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Species Tabanus atratus - Black Horse Fly

Big Fly - Tabanus atratus Gigantic Black Fly - Tabanus atratus Huge fly - Tabanus atratus - female Black Horsefly - Tabanus atratus - female Horse Fly - Tabanus atratus - male Black Horse Fly - Tabanus atratus - female Id help needed. - Tabanus atratus Ovipositing Black Horse Fly - Tabanus atratus - female
Classification
Kingdom Animalia (Animals)
Phylum Arthropoda (Arthropods)
Subphylum Hexapoda (Hexapods)
Class Insecta (Insects)
Order Diptera (Flies)
No Taxon (Orthorrhapha)
Infraorder Tabanomorpha
Family Tabanidae (Horse and Deer Flies)
Subfamily Tabaninae (Horse Flies)
Genus Tabanus
Species atratus (Black Horse Fly)
Other Common Names
mourning horse-fly (1)
Synonyms and other taxonomic changes
Tabanus atratus Fabricius, 1775
Explanation of Names
atratus - Latin for 'clothed in black' (2)
Numbers
one of 107 spp. in genus Tabanus n. of Mex.
Size
Adult: 20-25 mm (Long 2001); 20-28 mm (3) (4) (very large)
Identification
Color black, including wings, or nearly black, brown-purple. Prominent mouth parts. As in other members of this genus, eyes of male meet in middle (holoptic) and those of female are separated (dichoptic):
    -

Larva white to tan, similar to other tabanids, with twelve segments and retractable tracheal siphon for respiration (Long 2001). (Another reference (5) states that larva of this species is striking in appearance, whitish, banded with black, up to 50 mm long.)
Range
TX-FL-ME-ND / se. Can. / n. Mex (6)
Primarily found in the eastern United States, although it has been collected throughout the entire continental US. (Long 2001)
Habitat
Very wide range of habitats; generally near aquatic environments (Long 2001)
Season
Apr-Dec in TX & FL (BG data)
Food
Females feed on mammalian blood, while males, which lack mandibles, feed on nectar and plant juices (Long 2001). This species especially prone to attack cattle and other livestock (1) (5).
Life Cycle
Requires moist environments in which to lay eggs, and mammals to feed on (Long 2001). Eggs laid on vegetation overhanging permanent water (3):
   
Larvae said to live "along the margins of ponds and ditches" (7). Larvae require two years to complete life-cycle (4)(5); males short-lived, females survive through fall (4).
Remarks
Although Tabanus atratus do not often bite humans, when it does happen it leaves painful memories. This fly can also transmit bacterial, viral, and other diseases such as surra and anthrax, to both humans and other animals through its bite. (Long 2001)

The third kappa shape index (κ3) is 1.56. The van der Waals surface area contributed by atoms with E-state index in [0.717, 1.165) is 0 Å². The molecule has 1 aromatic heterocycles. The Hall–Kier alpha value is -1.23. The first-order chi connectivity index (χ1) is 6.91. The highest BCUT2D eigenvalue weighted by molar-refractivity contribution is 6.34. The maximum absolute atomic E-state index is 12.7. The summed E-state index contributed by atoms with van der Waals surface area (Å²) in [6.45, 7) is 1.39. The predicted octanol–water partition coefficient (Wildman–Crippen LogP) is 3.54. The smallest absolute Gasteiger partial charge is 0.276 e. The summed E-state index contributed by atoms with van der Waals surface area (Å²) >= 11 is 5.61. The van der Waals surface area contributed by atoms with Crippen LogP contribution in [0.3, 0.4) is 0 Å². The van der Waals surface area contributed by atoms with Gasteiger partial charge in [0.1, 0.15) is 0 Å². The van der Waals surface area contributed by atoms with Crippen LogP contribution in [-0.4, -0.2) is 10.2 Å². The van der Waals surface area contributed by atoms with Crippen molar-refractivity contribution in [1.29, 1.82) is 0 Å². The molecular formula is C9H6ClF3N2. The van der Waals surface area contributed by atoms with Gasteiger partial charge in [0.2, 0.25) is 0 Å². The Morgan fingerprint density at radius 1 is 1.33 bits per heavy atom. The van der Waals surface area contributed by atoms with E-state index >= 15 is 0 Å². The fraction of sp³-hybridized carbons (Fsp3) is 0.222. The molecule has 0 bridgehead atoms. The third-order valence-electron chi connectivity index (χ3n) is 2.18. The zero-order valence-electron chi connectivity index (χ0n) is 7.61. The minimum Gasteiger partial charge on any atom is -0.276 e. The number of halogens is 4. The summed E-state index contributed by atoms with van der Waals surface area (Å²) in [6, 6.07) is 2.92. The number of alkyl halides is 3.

The effect of T. atratus on livestock can be a serious problem. Blood loss and irritation from the flies can severely affect beef and milk production, as well as grazing. Livestock usually have no way of avoiding the painful bites, and millions of dollars have been spent trying to control these pests. (Long 2001)
Print References
Arnett, p. 871--description (8)
Comstock, p. 306 (1) (BHL link)
Eaton and Kaufman, pp. 284-285, (photos male and female) (9)
Evans, p. 236 (3)
Marshall, photos 443.6, 443.7 (male and female) (7)
Milne and Milne, plate 427, p. 653 (description) (4)
Swan and Papp, pp. 604-605, fig. 1288 (5)
Internet References
Long, W. 2001. "Tabanus atratus" (On-line), Animal Diversity Web. Accessed April 23, 2012 at http://animaldiversity.ummz.umich.edu/site/accounts/information/Tabanus_atratus.html
Works Cited
1.Coenosia
2.Dictionary of Word Roots and Combining Forms
Donald J. Borror. 1960. Mayfield Publishing Company.
3.National Wildlife Federation Field Guide to Insects and Spiders & Related Species of North America
Arthur V. Evans. 2007. Sterling.
4.National Audubon Society Field Guide to Insects and Spiders
Lorus and Margery Milne. 1980. Knopf.
5.The Common Insects of North America
Lester A. Swan, Charles S. Papp. 1972. Harper & Row.
6.The horse and deer flies (Diptera: Tabanidae) of Texas
Goodwin and Drees. 1996. 1996. Southwestern Entomological Society.
7.Insects: Their Natural History And Diversity: With a Photographic Guide to Insects of Eastern North America
Stephen A. Marshall. 2006. Firefly Books Ltd.
8.American Insects: A Handbook of the Insects of America North of Mexico
Ross H. Arnett. 2000. CRC Press.
9.Kaufman Field Guide to Insects of North America
Eric Eaton, Kenn Kaufman. 2006. Houghton Mifflin.